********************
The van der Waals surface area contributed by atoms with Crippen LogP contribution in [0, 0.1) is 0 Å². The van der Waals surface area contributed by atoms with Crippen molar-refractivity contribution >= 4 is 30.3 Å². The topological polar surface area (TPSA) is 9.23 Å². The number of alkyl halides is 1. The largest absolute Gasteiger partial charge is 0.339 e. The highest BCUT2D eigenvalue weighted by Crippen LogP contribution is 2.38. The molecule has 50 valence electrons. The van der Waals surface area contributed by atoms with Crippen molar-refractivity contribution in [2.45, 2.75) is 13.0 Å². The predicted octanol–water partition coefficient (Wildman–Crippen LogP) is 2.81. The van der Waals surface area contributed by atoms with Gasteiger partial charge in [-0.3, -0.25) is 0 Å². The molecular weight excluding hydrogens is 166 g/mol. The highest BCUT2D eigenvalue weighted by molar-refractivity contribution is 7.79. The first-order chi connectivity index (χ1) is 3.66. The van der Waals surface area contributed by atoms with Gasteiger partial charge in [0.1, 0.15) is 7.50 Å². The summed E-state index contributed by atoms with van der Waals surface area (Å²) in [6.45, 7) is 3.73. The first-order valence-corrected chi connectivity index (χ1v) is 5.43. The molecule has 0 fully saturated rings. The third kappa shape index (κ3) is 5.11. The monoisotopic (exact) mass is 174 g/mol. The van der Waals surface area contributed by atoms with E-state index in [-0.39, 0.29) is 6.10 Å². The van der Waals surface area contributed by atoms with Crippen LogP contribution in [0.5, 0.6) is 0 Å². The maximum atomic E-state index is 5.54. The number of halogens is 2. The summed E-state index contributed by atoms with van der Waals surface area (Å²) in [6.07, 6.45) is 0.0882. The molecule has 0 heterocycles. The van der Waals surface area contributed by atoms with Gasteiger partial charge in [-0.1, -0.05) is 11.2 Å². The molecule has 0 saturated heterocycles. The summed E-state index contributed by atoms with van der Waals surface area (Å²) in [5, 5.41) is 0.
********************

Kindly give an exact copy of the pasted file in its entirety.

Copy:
The van der Waals surface area contributed by atoms with Crippen LogP contribution in [0, 0.1) is 0 Å². The van der Waals surface area contributed by atoms with Crippen molar-refractivity contribution >= 4 is 30.3 Å². The topological polar surface area (TPSA) is 9.23 Å². The number of alkyl halides is 1. The largest absolute Gasteiger partial charge is 0.339 e. The highest BCUT2D eigenvalue weighted by Crippen LogP contribution is 2.38. The molecule has 50 valence electrons. The van der Waals surface area contributed by atoms with Crippen molar-refractivity contribution in [2.45, 2.75) is 13.0 Å². The predicted octanol–water partition coefficient (Wildman–Crippen LogP) is 2.81. The van der Waals surface area contributed by atoms with Gasteiger partial charge in [-0.3, -0.25) is 0 Å². The molecular weight excluding hydrogens is 166 g/mol. The highest BCUT2D eigenvalue weighted by molar-refractivity contribution is 7.79. The first-order chi connectivity index (χ1) is 3.66. The van der Waals surface area contributed by atoms with Gasteiger partial charge in [0.1, 0.15) is 7.50 Å². The summed E-state index contributed by atoms with van der Waals surface area (Å²) in [6.45, 7) is 3.73. The first-order valence-corrected chi connectivity index (χ1v) is 5.43. The molecule has 0 fully saturated rings. The third kappa shape index (κ3) is 5.11. The monoisotopic (exact) mass is 174 g/mol. The van der Waals surface area contributed by atoms with E-state index in [-0.39, 0.29) is 6.10 Å². The van der Waals surface area contributed by atoms with Crippen LogP contribution in [0.5, 0.6) is 0 Å². The maximum atomic E-state index is 5.54. The number of halogens is 2. The summed E-state index contributed by atoms with van der Waals surface area (Å²) in [6.07, 6.45) is 0.0882. The molecule has 0 heterocycles. The van der Waals surface area contributed by atoms with Gasteiger partial charge in [-0.1, -0.05) is 11.2 Å². The molecule has 0 saturated heterocycles. The summed E-state index contributed by atoms with van der Waals surface area (Å²) in [5, 5.41) is 0.